Carbide signatures are ubiquitous in the surface analyses of industrially sputter-deposited transition metal nitride thin films grown with carbon-less source materials in typical high-vacuum systems. We use high-energy-resolution photoelectron spectroscopy to reveal details of carbon temporal chemical state evolution, from carbide formed during film growth to adventitious carbon adsorbed upon contact with air. Using in-situ grown Al capping layers that protect the as-deposited transition metal nitride surfaces from oxidation, it is shown that the carbide forms during film growth rather than as a result of post deposition atmosphere exposure. The XPS signature of carbides is masked by the presence of adventitious carbon contamination, appearing as soon as samples are exposed to atmosphere, and eventually disappears after one week-long storage in lab atmosphere. The concentration of carbon assigned to carbide species varies from 0.28 at% for ZrN sample, to 0.25 and 0.11 at% for TiN and HfN, respectively. These findings are relevant for numerous applications, as unintentionally formed impurity phases may dramatically alter catalytic activity, charge transport and mechanical properties by offsetting the onset of thermally induced phase transitions. Therefore, the chemical state of C impurities in PVD-grown films should be carefully investigated. (C) 2016 Elsevier B.V. All rights reserved.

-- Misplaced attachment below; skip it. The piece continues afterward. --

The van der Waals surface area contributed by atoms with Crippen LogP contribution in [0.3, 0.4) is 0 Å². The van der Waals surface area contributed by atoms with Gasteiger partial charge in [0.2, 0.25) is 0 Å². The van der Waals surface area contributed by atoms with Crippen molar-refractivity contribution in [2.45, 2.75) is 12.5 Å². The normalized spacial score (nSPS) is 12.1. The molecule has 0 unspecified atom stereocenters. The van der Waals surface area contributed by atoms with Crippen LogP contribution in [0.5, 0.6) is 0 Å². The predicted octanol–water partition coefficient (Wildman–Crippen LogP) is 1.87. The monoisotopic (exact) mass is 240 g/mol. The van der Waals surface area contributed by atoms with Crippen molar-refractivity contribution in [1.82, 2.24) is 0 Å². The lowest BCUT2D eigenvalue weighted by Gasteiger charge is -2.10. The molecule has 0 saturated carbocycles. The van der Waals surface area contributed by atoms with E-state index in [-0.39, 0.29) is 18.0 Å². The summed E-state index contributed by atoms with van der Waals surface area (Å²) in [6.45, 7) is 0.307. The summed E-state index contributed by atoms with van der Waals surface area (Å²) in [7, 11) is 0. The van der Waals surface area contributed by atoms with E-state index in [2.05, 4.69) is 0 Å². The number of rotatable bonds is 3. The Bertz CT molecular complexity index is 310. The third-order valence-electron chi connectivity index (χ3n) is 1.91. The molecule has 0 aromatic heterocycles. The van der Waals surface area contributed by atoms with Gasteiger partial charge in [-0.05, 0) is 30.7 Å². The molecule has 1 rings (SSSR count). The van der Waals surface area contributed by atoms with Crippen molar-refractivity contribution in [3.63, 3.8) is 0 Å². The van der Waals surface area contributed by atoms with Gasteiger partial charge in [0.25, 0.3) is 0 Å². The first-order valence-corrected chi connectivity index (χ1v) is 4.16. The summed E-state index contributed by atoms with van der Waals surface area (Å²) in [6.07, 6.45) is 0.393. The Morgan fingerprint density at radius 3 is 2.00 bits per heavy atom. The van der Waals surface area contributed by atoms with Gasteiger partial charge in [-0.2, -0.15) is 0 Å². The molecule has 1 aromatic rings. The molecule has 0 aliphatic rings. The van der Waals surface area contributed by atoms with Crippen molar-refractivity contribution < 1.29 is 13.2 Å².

Funding Agencies|German Research Foundation (DFG) [SFB-TR 87]; VINN Excellence Center Functional Nanoscale Materials (FunMat) [2005-02666]; Swedish Government Strategic Research Area in Materials Science on Functional Materials at Linkoping University (Faculty Grant) [SFO-Mat-LiU 2009-00971]; Knut and Alice Wallenberg Foundation [2011.0143]